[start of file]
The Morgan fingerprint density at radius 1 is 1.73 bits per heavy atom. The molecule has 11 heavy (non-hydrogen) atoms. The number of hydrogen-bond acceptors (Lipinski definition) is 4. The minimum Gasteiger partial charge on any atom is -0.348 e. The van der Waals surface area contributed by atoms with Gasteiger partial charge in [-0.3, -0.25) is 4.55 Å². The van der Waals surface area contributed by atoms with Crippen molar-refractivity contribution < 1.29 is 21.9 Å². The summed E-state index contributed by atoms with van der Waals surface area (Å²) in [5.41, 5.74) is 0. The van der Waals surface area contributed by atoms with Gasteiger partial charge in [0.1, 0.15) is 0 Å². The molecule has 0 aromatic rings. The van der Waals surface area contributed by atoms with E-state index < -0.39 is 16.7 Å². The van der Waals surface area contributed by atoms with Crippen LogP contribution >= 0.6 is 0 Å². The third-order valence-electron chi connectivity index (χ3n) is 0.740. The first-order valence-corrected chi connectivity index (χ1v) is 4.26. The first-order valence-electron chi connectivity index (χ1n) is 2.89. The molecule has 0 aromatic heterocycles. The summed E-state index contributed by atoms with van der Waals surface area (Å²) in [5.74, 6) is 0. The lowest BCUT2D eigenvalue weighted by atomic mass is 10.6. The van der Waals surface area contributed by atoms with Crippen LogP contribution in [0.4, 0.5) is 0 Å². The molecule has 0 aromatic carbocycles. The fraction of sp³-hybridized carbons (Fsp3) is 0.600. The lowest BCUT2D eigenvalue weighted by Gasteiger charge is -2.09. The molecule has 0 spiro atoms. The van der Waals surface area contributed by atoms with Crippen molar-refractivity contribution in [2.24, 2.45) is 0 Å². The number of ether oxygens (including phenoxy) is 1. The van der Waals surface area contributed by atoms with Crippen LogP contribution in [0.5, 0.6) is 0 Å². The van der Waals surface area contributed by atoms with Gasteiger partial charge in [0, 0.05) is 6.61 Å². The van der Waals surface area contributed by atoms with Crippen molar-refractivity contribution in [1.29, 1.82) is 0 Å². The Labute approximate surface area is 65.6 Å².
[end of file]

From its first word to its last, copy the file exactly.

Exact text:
The Morgan fingerprint density at radius 1 is 1.73 bits per heavy atom. The molecule has 11 heavy (non-hydrogen) atoms. The number of hydrogen-bond acceptors (Lipinski definition) is 4. The minimum Gasteiger partial charge on any atom is -0.348 e. The van der Waals surface area contributed by atoms with Gasteiger partial charge in [-0.3, -0.25) is 4.55 Å². The van der Waals surface area contributed by atoms with Crippen molar-refractivity contribution < 1.29 is 21.9 Å². The summed E-state index contributed by atoms with van der Waals surface area (Å²) in [5.41, 5.74) is 0. The van der Waals surface area contributed by atoms with Gasteiger partial charge in [0.1, 0.15) is 0 Å². The molecule has 0 aromatic rings. The van der Waals surface area contributed by atoms with E-state index < -0.39 is 16.7 Å². The van der Waals surface area contributed by atoms with Crippen LogP contribution >= 0.6 is 0 Å². The third-order valence-electron chi connectivity index (χ3n) is 0.740. The first-order valence-corrected chi connectivity index (χ1v) is 4.26. The first-order valence-electron chi connectivity index (χ1n) is 2.89. The molecule has 0 aromatic heterocycles. The summed E-state index contributed by atoms with van der Waals surface area (Å²) in [5.74, 6) is 0. The lowest BCUT2D eigenvalue weighted by atomic mass is 10.6. The van der Waals surface area contributed by atoms with Crippen LogP contribution in [0.4, 0.5) is 0 Å². The molecule has 0 aromatic carbocycles. The fraction of sp³-hybridized carbons (Fsp3) is 0.600. The lowest BCUT2D eigenvalue weighted by Gasteiger charge is -2.09. The molecule has 0 spiro atoms. The van der Waals surface area contributed by atoms with Crippen molar-refractivity contribution in [2.24, 2.45) is 0 Å². The number of ether oxygens (including phenoxy) is 1. The van der Waals surface area contributed by atoms with Crippen LogP contribution in [0.5, 0.6) is 0 Å². The van der Waals surface area contributed by atoms with Gasteiger partial charge in [0, 0.05) is 6.61 Å². The van der Waals surface area contributed by atoms with Crippen molar-refractivity contribution in [1.29, 1.82) is 0 Å². The Labute approximate surface area is 65.6 Å².